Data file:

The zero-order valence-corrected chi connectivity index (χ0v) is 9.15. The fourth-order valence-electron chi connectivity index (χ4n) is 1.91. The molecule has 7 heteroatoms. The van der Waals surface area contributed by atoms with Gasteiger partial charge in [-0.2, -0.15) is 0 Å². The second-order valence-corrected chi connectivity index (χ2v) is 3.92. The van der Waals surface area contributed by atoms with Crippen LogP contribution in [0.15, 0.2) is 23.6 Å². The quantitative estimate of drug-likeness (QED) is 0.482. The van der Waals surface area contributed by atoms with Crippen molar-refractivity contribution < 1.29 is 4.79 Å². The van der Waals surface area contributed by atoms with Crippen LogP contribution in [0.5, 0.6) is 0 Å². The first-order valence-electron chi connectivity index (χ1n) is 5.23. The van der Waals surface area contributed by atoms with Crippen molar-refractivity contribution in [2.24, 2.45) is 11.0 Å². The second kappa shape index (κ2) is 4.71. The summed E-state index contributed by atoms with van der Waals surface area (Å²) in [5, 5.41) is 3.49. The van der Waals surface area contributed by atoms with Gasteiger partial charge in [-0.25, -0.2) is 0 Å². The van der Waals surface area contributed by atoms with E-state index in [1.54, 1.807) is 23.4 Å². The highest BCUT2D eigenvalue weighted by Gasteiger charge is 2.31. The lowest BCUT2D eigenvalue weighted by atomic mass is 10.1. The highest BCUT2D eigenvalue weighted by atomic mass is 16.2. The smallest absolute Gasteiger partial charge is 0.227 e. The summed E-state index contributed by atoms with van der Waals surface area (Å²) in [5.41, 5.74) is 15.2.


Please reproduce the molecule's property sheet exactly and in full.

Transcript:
The zero-order valence-corrected chi connectivity index (χ0v) is 9.15. The fourth-order valence-electron chi connectivity index (χ4n) is 1.91. The molecule has 7 heteroatoms. The van der Waals surface area contributed by atoms with Gasteiger partial charge in [-0.2, -0.15) is 0 Å². The second-order valence-corrected chi connectivity index (χ2v) is 3.92. The van der Waals surface area contributed by atoms with Crippen LogP contribution in [0.15, 0.2) is 23.6 Å². The quantitative estimate of drug-likeness (QED) is 0.482. The van der Waals surface area contributed by atoms with Crippen molar-refractivity contribution < 1.29 is 4.79 Å². The van der Waals surface area contributed by atoms with Crippen LogP contribution in [0.5, 0.6) is 0 Å². The first-order valence-electron chi connectivity index (χ1n) is 5.23. The van der Waals surface area contributed by atoms with Crippen molar-refractivity contribution in [2.24, 2.45) is 11.0 Å². The second kappa shape index (κ2) is 4.71. The summed E-state index contributed by atoms with van der Waals surface area (Å²) in [5, 5.41) is 3.49. The van der Waals surface area contributed by atoms with Gasteiger partial charge in [-0.25, -0.2) is 0 Å². The van der Waals surface area contributed by atoms with E-state index in [1.54, 1.807) is 23.4 Å². The highest BCUT2D eigenvalue weighted by Gasteiger charge is 2.31. The lowest BCUT2D eigenvalue weighted by atomic mass is 10.1. The highest BCUT2D eigenvalue weighted by atomic mass is 16.2. The smallest absolute Gasteiger partial charge is 0.227 e. The summed E-state index contributed by atoms with van der Waals surface area (Å²) in [5.41, 5.74) is 15.2.